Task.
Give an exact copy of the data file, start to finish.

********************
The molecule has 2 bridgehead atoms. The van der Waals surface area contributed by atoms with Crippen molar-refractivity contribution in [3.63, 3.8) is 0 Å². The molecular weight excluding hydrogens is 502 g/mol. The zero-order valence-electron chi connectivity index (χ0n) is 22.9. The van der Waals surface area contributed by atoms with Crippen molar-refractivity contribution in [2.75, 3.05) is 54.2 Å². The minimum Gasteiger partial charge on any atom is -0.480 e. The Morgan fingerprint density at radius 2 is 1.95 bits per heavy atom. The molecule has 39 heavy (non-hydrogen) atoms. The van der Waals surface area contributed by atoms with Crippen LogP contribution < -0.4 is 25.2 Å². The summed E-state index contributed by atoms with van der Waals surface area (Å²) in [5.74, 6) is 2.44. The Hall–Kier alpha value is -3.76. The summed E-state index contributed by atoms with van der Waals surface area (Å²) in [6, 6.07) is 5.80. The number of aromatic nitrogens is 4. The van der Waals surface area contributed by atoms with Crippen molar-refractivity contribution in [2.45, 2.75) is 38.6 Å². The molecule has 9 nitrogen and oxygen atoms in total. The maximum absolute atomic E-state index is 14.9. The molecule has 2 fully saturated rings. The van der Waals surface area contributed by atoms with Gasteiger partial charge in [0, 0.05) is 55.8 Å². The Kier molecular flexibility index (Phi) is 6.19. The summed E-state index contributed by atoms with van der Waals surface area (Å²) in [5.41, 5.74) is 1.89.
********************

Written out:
The molecule has 2 bridgehead atoms. The van der Waals surface area contributed by atoms with Crippen molar-refractivity contribution in [3.63, 3.8) is 0 Å². The molecular weight excluding hydrogens is 502 g/mol. The zero-order valence-electron chi connectivity index (χ0n) is 22.9. The van der Waals surface area contributed by atoms with Crippen molar-refractivity contribution in [2.75, 3.05) is 54.2 Å². The minimum Gasteiger partial charge on any atom is -0.480 e. The Morgan fingerprint density at radius 2 is 1.95 bits per heavy atom. The molecule has 39 heavy (non-hydrogen) atoms. The van der Waals surface area contributed by atoms with Crippen LogP contribution < -0.4 is 25.2 Å². The summed E-state index contributed by atoms with van der Waals surface area (Å²) in [5.74, 6) is 2.44. The Hall–Kier alpha value is -3.76. The summed E-state index contributed by atoms with van der Waals surface area (Å²) in [6, 6.07) is 5.80. The number of aromatic nitrogens is 4. The van der Waals surface area contributed by atoms with Crippen molar-refractivity contribution in [2.45, 2.75) is 38.6 Å². The molecule has 9 nitrogen and oxygen atoms in total. The maximum absolute atomic E-state index is 14.9. The molecule has 2 fully saturated rings. The van der Waals surface area contributed by atoms with Gasteiger partial charge in [0, 0.05) is 55.8 Å². The Kier molecular flexibility index (Phi) is 6.19. The summed E-state index contributed by atoms with van der Waals surface area (Å²) in [5.41, 5.74) is 1.89.